…But that was then. This is sector 3. This was where the afterburner meets the void. We are pretty well set in terms of gear, but painfully short of Scrap, FTL’s currency used to buy everything from ship stat boosting attribute points, to fuel, to repair services. Still, the crew’s spirits were high and there had not been a challenge we failed to master in short order. Until now.
Mrs: The slavers say they’ll let us go if we give then one of our crewmen.
Mrs: You can’t just-
r2b: But I’ve become good at this piloting thing!
I mouse over right2byte’s name placard on the left. Sure enough, his experience bar for piloting is almost fully green. Our evasion chance has gone up a number of points over the past few engagements, and soon he’ll be progressing into the gold rank. A crewman learns by doing and ryte2byte had never left the helm. Experienced crew can be priceless, adding bonuses when manning the stations they’re familiar with. This is particularly helpful when a ship’s systems has fallen behind the level curve, like the Otaku Childe.
I lean back and stroke my beard pondering whether the loss of an veteran pilot is worth being rid of the failed video producer. The Mrs. gives me That Look. If you’ve spent any time as a married man, you know the one I’m talking about.
Mrs: Look, we only have two choices: Draw straws to see who goes or open fire.
TGO: We do have plenty of straws. In a microgravity environment such as this, astronauts must be very cautious of…
Mrs: And we still have that new Pike Beam to try out.
The Pike Beam! A bit of scrounging had scored us the new gun just a few encounters earlier. While most weapons in FTL are targeted at a specific room of the enemy’s ship, the Pike Beam is a Babylon 5 class beam cannon. Pick your target point and place a line across the enemy’s floor plan. Every room touched takes damage! It was a devastating weapon. Provided our opponent’s shields were down. Fortunately, our Ion Cannon equipped Engi ship was rather good a taking down shields. I grinned evilly at the though of unleashing the beam blaster for the first time.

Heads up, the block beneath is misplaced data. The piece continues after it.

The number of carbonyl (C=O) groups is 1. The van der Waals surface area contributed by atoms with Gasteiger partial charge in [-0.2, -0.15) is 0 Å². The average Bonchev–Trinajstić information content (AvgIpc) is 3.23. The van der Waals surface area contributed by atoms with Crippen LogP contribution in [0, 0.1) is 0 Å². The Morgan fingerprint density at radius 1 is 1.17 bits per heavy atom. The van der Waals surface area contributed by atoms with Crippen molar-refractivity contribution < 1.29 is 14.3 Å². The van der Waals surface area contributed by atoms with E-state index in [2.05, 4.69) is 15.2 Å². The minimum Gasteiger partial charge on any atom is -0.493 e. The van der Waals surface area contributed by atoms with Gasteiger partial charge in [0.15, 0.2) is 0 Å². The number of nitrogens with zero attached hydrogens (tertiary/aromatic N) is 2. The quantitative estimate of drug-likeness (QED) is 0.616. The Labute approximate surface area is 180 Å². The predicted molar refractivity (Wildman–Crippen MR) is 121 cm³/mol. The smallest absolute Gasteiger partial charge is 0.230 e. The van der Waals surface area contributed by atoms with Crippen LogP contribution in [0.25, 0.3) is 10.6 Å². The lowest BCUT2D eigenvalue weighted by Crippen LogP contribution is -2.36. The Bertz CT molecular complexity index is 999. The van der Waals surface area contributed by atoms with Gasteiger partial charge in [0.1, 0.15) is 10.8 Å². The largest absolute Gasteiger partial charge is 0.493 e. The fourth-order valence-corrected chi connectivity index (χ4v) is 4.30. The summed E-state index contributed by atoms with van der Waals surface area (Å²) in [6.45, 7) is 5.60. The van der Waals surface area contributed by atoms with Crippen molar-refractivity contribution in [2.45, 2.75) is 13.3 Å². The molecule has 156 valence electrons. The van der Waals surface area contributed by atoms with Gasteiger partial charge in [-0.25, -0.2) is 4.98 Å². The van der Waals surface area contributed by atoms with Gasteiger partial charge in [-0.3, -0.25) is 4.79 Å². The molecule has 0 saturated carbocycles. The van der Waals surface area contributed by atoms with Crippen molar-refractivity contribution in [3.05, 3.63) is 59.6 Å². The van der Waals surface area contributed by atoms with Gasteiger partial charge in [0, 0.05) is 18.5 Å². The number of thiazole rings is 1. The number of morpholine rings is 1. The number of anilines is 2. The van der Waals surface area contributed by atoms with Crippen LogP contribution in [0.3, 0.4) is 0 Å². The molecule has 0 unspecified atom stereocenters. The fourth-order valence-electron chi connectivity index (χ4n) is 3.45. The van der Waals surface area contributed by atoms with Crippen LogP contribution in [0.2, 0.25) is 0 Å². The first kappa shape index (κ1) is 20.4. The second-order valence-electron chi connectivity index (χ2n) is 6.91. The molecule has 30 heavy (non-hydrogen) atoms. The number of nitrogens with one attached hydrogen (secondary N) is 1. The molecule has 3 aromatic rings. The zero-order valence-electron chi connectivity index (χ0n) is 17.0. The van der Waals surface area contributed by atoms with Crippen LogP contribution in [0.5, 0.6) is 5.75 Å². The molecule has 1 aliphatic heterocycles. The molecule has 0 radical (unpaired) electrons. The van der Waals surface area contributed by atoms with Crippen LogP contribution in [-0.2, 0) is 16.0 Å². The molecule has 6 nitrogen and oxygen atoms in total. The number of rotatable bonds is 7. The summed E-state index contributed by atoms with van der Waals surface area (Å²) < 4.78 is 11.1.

“Lock Ion Canon on the enemy shields and launch the Anti-Ship Drone. We’re going in!”
Most of the randomly generated star systems in a game of FTL will provide you with a choice. This frequently amounts to ‘Shoot this guy in the face (Y/N)?’ Still, they are well written and add flavor to the universe. Other, more involved events will setup a sector wide fetch quest, or prompt you to make the choice of risking the ship to save distressed civilians in the hopes of a reward. Hidden options are available for many scenarios depending on crew composition or the gear fitted to your vessel. The above scenario with the slavers is a no-brainer. Trade an extremely valuable crew member for safe passage, or engage in FTL’s core game, the spectacular starship combat.
Of course, by putting even such an obvious decision in your hands, FTL makes it very clear that, for good or ill, it’s all your fault.
“Status report!” I bark, as ryte2byte throws our ship to one side, narrowly evading the slaver’s beam cannon.
r2b: I told you I was getting good at this piloting-
A glance at the display revels Elizabeth and The Great One back-to-back battling a great wall of fire in the weapons room. Prior battles had let us casually whittle down our enemies bit by bit. Never had we faced a foe that had us so outgunned. A few unlucky shots has changed the crew of the Otaku Childe from liberating heroes to cowering dupes.
r2b: I don’t think they can hold the fire back. Even if they do, that inferno across the rear airlock has a very good chance of catching up to them before they get the weapons back online.
I watch the life indicators above the brave Engi firefighters’ heads dwindle for a moment before making a call. “Pull ‘em back to the medical bay.”
Engi ships like the Otaku Childe are equipped with a special augment that allows the medical bay to sprinkle healing nanites to any wounded crew via the air supply. Shame I sold that at the last star base for the Scrap needed to upgrade our reactor.
The Mrs. and our space expert arrive in medical a moment later. Green sparkles flow over them as the nanites do their work.
Mrs: Well, death seems like an easy way out.